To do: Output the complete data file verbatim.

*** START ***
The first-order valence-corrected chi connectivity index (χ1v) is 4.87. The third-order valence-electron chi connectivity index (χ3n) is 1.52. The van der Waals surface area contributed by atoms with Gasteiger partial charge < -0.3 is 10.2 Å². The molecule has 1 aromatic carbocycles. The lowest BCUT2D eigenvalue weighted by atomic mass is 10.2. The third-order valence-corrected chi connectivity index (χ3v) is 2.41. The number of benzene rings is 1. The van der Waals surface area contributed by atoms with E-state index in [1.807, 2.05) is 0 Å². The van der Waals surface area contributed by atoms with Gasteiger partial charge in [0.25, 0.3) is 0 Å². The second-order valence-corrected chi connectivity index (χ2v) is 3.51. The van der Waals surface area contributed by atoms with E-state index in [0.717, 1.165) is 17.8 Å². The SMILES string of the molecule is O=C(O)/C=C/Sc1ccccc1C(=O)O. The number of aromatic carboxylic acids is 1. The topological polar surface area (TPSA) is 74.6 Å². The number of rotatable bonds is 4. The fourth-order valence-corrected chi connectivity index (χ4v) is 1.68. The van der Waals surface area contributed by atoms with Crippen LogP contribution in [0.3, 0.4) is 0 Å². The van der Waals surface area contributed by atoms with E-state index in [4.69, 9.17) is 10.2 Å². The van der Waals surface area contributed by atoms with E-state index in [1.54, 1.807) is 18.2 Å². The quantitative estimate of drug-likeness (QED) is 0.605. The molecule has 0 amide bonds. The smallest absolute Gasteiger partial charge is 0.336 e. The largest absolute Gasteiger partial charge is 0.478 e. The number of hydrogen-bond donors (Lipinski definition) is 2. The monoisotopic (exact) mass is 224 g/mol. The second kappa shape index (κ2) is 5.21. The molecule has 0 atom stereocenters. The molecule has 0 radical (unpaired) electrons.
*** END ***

The first-order valence-corrected chi connectivity index (χ1v) is 4.87. The third-order valence-electron chi connectivity index (χ3n) is 1.52. The van der Waals surface area contributed by atoms with Gasteiger partial charge < -0.3 is 10.2 Å². The molecule has 1 aromatic carbocycles. The lowest BCUT2D eigenvalue weighted by atomic mass is 10.2. The third-order valence-corrected chi connectivity index (χ3v) is 2.41. The number of benzene rings is 1. The van der Waals surface area contributed by atoms with E-state index in [1.807, 2.05) is 0 Å². The van der Waals surface area contributed by atoms with Gasteiger partial charge in [0.25, 0.3) is 0 Å². The second-order valence-corrected chi connectivity index (χ2v) is 3.51. The van der Waals surface area contributed by atoms with E-state index in [0.717, 1.165) is 17.8 Å². The SMILES string of the molecule is O=C(O)/C=C/Sc1ccccc1C(=O)O. The number of aromatic carboxylic acids is 1. The topological polar surface area (TPSA) is 74.6 Å². The number of rotatable bonds is 4. The fourth-order valence-corrected chi connectivity index (χ4v) is 1.68. The van der Waals surface area contributed by atoms with Crippen LogP contribution in [0.3, 0.4) is 0 Å². The van der Waals surface area contributed by atoms with E-state index in [4.69, 9.17) is 10.2 Å². The van der Waals surface area contributed by atoms with E-state index in [1.54, 1.807) is 18.2 Å². The quantitative estimate of drug-likeness (QED) is 0.605. The molecule has 0 amide bonds. The smallest absolute Gasteiger partial charge is 0.336 e. The largest absolute Gasteiger partial charge is 0.478 e. The number of hydrogen-bond donors (Lipinski definition) is 2. The monoisotopic (exact) mass is 224 g/mol. The second kappa shape index (κ2) is 5.21. The molecule has 0 atom stereocenters. The molecule has 0 radical (unpaired) electrons.